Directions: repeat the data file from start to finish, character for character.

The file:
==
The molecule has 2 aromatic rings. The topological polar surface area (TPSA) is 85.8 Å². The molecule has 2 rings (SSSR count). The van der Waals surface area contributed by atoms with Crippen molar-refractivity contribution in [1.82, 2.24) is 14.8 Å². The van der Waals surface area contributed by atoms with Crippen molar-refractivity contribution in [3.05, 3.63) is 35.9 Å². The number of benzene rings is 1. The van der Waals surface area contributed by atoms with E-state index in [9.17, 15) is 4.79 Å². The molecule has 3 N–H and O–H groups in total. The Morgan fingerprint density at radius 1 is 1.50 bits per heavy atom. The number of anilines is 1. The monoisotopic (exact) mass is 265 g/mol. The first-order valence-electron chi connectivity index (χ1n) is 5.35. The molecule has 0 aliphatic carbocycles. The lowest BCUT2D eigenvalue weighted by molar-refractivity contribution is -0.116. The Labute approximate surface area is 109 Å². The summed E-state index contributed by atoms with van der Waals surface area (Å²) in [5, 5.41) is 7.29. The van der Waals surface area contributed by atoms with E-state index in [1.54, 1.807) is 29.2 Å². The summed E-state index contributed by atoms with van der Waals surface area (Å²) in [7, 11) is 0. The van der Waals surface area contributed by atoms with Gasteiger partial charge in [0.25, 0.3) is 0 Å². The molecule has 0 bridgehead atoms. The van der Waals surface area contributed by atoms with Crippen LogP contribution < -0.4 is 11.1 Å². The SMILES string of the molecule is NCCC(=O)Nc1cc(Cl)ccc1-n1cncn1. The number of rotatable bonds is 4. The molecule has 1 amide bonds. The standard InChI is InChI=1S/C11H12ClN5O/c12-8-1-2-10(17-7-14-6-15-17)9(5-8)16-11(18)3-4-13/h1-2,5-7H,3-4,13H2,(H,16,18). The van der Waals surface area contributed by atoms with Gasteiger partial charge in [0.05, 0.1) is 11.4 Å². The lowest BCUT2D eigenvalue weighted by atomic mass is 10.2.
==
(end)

The molecule has 2 aromatic rings. The topological polar surface area (TPSA) is 85.8 Å². The molecule has 2 rings (SSSR count). The van der Waals surface area contributed by atoms with Crippen molar-refractivity contribution in [1.82, 2.24) is 14.8 Å². The van der Waals surface area contributed by atoms with Crippen molar-refractivity contribution in [3.05, 3.63) is 35.9 Å². The number of benzene rings is 1. The van der Waals surface area contributed by atoms with E-state index in [9.17, 15) is 4.79 Å². The molecule has 3 N–H and O–H groups in total. The Morgan fingerprint density at radius 1 is 1.50 bits per heavy atom. The number of anilines is 1. The monoisotopic (exact) mass is 265 g/mol. The first-order valence-electron chi connectivity index (χ1n) is 5.35. The molecule has 0 aliphatic carbocycles. The lowest BCUT2D eigenvalue weighted by molar-refractivity contribution is -0.116. The Labute approximate surface area is 109 Å². The summed E-state index contributed by atoms with van der Waals surface area (Å²) in [5, 5.41) is 7.29. The van der Waals surface area contributed by atoms with E-state index in [1.54, 1.807) is 29.2 Å². The summed E-state index contributed by atoms with van der Waals surface area (Å²) in [7, 11) is 0. The van der Waals surface area contributed by atoms with Gasteiger partial charge in [0.25, 0.3) is 0 Å². The molecule has 0 bridgehead atoms. The van der Waals surface area contributed by atoms with Crippen LogP contribution < -0.4 is 11.1 Å². The SMILES string of the molecule is NCCC(=O)Nc1cc(Cl)ccc1-n1cncn1. The number of rotatable bonds is 4. The molecule has 1 amide bonds. The standard InChI is InChI=1S/C11H12ClN5O/c12-8-1-2-10(17-7-14-6-15-17)9(5-8)16-11(18)3-4-13/h1-2,5-7H,3-4,13H2,(H,16,18). The van der Waals surface area contributed by atoms with Gasteiger partial charge in [0.05, 0.1) is 11.4 Å². The lowest BCUT2D eigenvalue weighted by atomic mass is 10.2.